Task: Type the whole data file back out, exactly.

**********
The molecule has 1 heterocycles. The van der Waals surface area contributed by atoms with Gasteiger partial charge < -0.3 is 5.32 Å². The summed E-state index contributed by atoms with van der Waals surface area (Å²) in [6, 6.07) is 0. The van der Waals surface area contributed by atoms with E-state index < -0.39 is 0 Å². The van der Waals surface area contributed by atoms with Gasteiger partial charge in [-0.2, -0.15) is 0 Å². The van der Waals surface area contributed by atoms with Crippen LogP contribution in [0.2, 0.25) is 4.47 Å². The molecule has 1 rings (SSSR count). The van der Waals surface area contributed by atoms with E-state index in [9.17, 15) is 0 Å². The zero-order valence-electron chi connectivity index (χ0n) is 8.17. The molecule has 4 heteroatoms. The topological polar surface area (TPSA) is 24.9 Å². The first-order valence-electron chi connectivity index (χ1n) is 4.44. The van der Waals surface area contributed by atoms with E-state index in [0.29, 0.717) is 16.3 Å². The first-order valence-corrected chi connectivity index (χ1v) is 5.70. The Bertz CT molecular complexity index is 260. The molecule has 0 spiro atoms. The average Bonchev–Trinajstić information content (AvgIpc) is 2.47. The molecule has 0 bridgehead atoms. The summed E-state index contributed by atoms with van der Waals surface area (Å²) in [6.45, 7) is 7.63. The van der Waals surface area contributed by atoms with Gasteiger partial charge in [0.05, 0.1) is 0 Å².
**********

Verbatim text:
The molecule has 1 heterocycles. The van der Waals surface area contributed by atoms with Gasteiger partial charge < -0.3 is 5.32 Å². The summed E-state index contributed by atoms with van der Waals surface area (Å²) in [6, 6.07) is 0. The van der Waals surface area contributed by atoms with E-state index < -0.39 is 0 Å². The van der Waals surface area contributed by atoms with Gasteiger partial charge in [-0.2, -0.15) is 0 Å². The van der Waals surface area contributed by atoms with Crippen LogP contribution in [0.2, 0.25) is 4.47 Å². The molecule has 1 rings (SSSR count). The van der Waals surface area contributed by atoms with E-state index in [9.17, 15) is 0 Å². The zero-order valence-electron chi connectivity index (χ0n) is 8.17. The molecule has 4 heteroatoms. The topological polar surface area (TPSA) is 24.9 Å². The first-order valence-electron chi connectivity index (χ1n) is 4.44. The van der Waals surface area contributed by atoms with E-state index in [0.29, 0.717) is 16.3 Å². The first-order valence-corrected chi connectivity index (χ1v) is 5.70. The Bertz CT molecular complexity index is 260. The molecule has 0 spiro atoms. The average Bonchev–Trinajstić information content (AvgIpc) is 2.47. The molecule has 0 bridgehead atoms. The summed E-state index contributed by atoms with van der Waals surface area (Å²) in [6.45, 7) is 7.63. The van der Waals surface area contributed by atoms with Gasteiger partial charge in [0.05, 0.1) is 0 Å².